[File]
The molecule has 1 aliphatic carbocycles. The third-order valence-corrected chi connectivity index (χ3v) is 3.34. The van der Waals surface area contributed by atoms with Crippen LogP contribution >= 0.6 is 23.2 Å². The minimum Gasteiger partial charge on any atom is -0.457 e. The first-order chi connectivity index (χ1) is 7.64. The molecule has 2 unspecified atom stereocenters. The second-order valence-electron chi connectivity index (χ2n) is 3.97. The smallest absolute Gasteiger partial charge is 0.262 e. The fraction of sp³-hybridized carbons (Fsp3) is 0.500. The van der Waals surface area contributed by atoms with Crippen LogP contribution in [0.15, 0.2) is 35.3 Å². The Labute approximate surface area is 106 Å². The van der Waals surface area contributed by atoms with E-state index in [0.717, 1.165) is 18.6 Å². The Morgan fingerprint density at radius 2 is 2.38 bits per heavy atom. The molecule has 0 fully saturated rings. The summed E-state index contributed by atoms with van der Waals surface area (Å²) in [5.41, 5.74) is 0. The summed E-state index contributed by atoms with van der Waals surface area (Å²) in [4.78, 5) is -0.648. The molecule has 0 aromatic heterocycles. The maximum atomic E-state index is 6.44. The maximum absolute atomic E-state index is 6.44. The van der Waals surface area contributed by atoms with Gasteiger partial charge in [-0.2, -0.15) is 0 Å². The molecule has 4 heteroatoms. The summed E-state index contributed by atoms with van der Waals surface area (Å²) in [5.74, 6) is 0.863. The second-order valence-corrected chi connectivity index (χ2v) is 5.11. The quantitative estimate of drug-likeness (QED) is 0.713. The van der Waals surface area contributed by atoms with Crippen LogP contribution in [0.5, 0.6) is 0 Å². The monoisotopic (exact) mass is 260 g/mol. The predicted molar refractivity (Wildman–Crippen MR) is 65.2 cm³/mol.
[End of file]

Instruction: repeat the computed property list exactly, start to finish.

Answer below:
The molecule has 1 aliphatic carbocycles. The third-order valence-corrected chi connectivity index (χ3v) is 3.34. The van der Waals surface area contributed by atoms with Crippen LogP contribution >= 0.6 is 23.2 Å². The minimum Gasteiger partial charge on any atom is -0.457 e. The first-order chi connectivity index (χ1) is 7.64. The molecule has 2 unspecified atom stereocenters. The second-order valence-electron chi connectivity index (χ2n) is 3.97. The smallest absolute Gasteiger partial charge is 0.262 e. The fraction of sp³-hybridized carbons (Fsp3) is 0.500. The van der Waals surface area contributed by atoms with Crippen LogP contribution in [0.15, 0.2) is 35.3 Å². The Labute approximate surface area is 106 Å². The van der Waals surface area contributed by atoms with E-state index in [0.717, 1.165) is 18.6 Å². The Morgan fingerprint density at radius 2 is 2.38 bits per heavy atom. The molecule has 0 fully saturated rings. The summed E-state index contributed by atoms with van der Waals surface area (Å²) in [5.41, 5.74) is 0. The summed E-state index contributed by atoms with van der Waals surface area (Å²) in [4.78, 5) is -0.648. The molecule has 0 aromatic heterocycles. The maximum atomic E-state index is 6.44. The maximum absolute atomic E-state index is 6.44. The van der Waals surface area contributed by atoms with Gasteiger partial charge in [-0.2, -0.15) is 0 Å². The molecule has 4 heteroatoms. The summed E-state index contributed by atoms with van der Waals surface area (Å²) in [5.74, 6) is 0.863. The second-order valence-corrected chi connectivity index (χ2v) is 5.11. The quantitative estimate of drug-likeness (QED) is 0.713. The van der Waals surface area contributed by atoms with Crippen LogP contribution in [0.5, 0.6) is 0 Å². The monoisotopic (exact) mass is 260 g/mol. The predicted molar refractivity (Wildman–Crippen MR) is 65.2 cm³/mol.